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Roasted Chinese Eggplants with Olive & Tomato Salsa

I have never understood how someone could dislike eggplants. They are, to my mind, one of the most amazing vegetables (though they are technically a fruit) around: creamy when fried or slow-cooked, chewy when grilled, meaty when roasted… And the flavor itself is nothing short of miraculous in the summer, when the markets are filled with eggplants in every shade of purple and white, some plain, others streaked zebra or graffiti. I adore eggplants, and I believe anyone who says they don’t like them has never tasted a truly good specimen.

Here is one of the simplest ways to enjoy eggplant. I borrowed the flavors for the salsa from one I tasted in Liguria, but made mine bolder by adding raw onions and a touch of chili. If you favor more delicate flavors, top the eggplant with the salsa halfway through baking so it loses its direct potency, and finish with tiny dice of fresh Mozzarella when serving.

Chinese eggplants (and Japanese eggplants, which are quite similar) are slender and long, with few seeds and a sweet flavor. They have a thin skin, cook through faster than Western varieties, and are a good starter eggplant for anyone with a timid palate. Japanese eggplants are darker in hue than Chinese, and will work just as well in this recipe; use whatever variety looks good at the market.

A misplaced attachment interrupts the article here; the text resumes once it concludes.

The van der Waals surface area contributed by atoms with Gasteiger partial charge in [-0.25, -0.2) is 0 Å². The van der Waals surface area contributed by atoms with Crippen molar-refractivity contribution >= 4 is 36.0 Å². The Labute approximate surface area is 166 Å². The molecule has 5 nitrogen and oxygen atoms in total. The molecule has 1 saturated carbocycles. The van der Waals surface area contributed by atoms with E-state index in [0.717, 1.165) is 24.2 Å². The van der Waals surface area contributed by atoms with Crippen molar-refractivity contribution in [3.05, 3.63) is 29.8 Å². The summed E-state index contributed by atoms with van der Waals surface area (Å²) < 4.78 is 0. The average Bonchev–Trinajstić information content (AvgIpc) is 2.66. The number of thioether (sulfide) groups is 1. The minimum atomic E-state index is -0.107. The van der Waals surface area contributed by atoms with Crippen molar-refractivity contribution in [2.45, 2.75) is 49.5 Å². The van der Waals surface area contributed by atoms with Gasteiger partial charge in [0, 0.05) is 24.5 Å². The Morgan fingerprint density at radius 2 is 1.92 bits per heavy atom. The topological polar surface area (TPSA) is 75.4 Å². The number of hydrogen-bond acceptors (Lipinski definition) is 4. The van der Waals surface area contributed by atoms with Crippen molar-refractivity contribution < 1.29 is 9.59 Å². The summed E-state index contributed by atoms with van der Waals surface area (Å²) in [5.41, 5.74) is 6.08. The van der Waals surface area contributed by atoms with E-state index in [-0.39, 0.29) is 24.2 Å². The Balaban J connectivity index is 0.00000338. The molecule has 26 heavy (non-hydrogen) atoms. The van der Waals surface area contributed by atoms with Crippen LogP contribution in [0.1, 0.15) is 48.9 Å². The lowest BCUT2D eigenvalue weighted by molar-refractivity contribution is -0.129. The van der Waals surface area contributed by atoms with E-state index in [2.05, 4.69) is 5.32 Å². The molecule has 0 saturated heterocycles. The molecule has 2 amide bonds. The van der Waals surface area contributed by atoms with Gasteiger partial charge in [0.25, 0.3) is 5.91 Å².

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Serves 2 as a main course, 4 as a side dish

For the eggplants:

  • 4 Chinese (or Japanese) eggplants, halved lengthwise
  • 1 tablespoon extra-virgin olive oil
  • 1/4 teaspoon sea salt

For the salsa:

  • 1 large ripe beefsteak tomato, cut into 1/4-inch dice
  • 1/2 small red onion, cut into 1/4-inch dice
  • 1 small garlic clove, minced
  • 8 black olives, pitted and minced
  • 1 tablespoon extra-virgin olive oil
  • 1/4 teaspoon sea salt
  • 1/8 teaspoon chili flakes (optional)
  • 12 basil leaves, very thinly sliced

Make the eggplants: Preheat the oven to 350 degrees (preferably set on convection bake). Lay the eggplant halves, cut side up, on a parchment paper-lined baking sheet. Cut a cross-hatch pattern into each eggplant half, barely scoring the flesh. Brush with the olive oil and season with the salt. Roast in the preheated oven 30 minutes, or until tender and creamy when pierced with a knife; the eggplants should still hold their shape. If using western eggplant varieties, the cooking time will be longer.

Make the salsa: In a medium bowl, mix all the ingredients and taste for salt. Adjust as needed.

To serve: Spoon the salsa over the warm eggplants and serve.

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